- Concrete Polishing Equipment
- Get the Look - Polished Concrete Pictures
- How to Polish Concrete: Learn the basics and get a step-by-step overview
- Polished Concrete Preparation: How to clean, repair, and evaluate before polishing
- Wet vs. Dry Concrete Polishing: What's the difference?
- Concrete Polishing vs. Resurfacing
- Reviews of Concrete Polishing Equipment How to clean, repair, and evaluate the condition of concrete floors before polishing
- Tips on Using Polishing and Grinding Equipment
- Tips for Choosing Edge Grinders
- Selecting Dust-Collection Equipment
- Diamond Tooling: Tips for choosing the right type of diamond tooling and equipment
- Concrete Densifiers: An introduction to chemical hardeners and how they work to improve polished concrete
- Buying Tips for Polishing Equipment: Before you invest in a grinder, be sure to listen, learn and ask the right questions
How to Polish ConcreteAn overview of polishing basics and the step-by-step process
As with any other specialized technique, polishing is a multi-step process requiring use of the proper tools and equipment to achieve top-quality results. To help you get started, here's a brief overview of the polishing process and a checklist of basic equipment and supply needs, along with some buying tips. Note that each job will present different conditions and challenges, so be sure to consult with your equipment and material suppliers for recommendations as to the products best suited for your application.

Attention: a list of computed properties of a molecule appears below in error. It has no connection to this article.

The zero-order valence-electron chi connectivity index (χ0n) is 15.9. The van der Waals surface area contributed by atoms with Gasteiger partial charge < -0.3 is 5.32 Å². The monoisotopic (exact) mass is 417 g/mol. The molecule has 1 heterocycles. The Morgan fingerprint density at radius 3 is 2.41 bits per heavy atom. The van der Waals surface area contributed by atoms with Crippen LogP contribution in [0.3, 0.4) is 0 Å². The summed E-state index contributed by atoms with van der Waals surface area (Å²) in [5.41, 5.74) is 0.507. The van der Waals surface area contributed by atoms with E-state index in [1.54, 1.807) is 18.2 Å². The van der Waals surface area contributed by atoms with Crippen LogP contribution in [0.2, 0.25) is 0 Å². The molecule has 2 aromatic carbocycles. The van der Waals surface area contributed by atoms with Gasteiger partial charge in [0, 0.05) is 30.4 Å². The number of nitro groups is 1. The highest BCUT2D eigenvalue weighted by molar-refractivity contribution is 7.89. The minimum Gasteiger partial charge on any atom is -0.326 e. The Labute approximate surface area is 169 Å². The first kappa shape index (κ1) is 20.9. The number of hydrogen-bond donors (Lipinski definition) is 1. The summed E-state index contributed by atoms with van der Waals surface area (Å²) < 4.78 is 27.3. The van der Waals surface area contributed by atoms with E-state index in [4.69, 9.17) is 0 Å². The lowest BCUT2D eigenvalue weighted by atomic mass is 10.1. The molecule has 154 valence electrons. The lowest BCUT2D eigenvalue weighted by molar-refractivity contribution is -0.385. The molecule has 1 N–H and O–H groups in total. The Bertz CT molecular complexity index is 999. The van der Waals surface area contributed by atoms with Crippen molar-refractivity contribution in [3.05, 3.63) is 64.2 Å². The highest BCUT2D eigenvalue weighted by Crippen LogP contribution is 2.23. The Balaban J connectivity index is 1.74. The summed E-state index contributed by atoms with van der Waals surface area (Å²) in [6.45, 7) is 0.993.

Polishing BasicsPolishing concrete is very similar to sanding wood. Machines equipped with diamond-segmented abrasives (akin to sandpaper) are used to grind down concrete surfaces to the desired degree of shine and smoothness. As when sanding wood, you gradually progress from coarser-grit to finer-grit abrasives. (In this case, grit is the particle size of the diamond.) The result is a glossy, mirror-like finish.
You can polish concrete using wet or dry methods. Although each has its advantages, dry polishing is the method most commonly used in the industry today because it's faster, more convenient, and environmentally friendly. Wet polishing uses water to cool the diamond abrasives and eliminate grinding dust. Because the water reduces friction and acts as a lubricant, it increases the life of the polishing abrasives. The chief disadvantage of this method is the cleanup. Wet polishing creates a tremendous amount of slurry that crews must collect and dispose of in an environmentally sound manner. With dry polishing, no water is required. Instead, the floor polisher is hooked up to a dust-containment system that vacuums up virtually all of the mess.
Summary of the Basic Polishing Steps
- Remove existing coatings (for thick coatings, use a 16- or 20-grit diamond abrasive or more aggressive tool specifically for coating removal, such as a T-RexTM).
- Seal cracks and joints with an epoxy or other semi-rigid filler.
- Grind with a 30- or 40-grit metal-bonded diamond.
- Grind with an 80-grit metal-bonded diamond.
- Grind with a 150-grit metal-bonded diamond (or finer, if desired).
- Apply a chemical hardener to densify the concrete.
- Polish with a 100- or 200-grit resin-bond diamond, or a combination of the two.
- Polish with a 400-grit resin-bond diamond.
- Polish with an 800-grit resin-bond diamond.
- Finish with a 1500- or 3000-grit resin-bond diamond (depending on the desired sheen level).
- Optional: Apply a stain guard to help protect the polished surface and make it easier to maintain.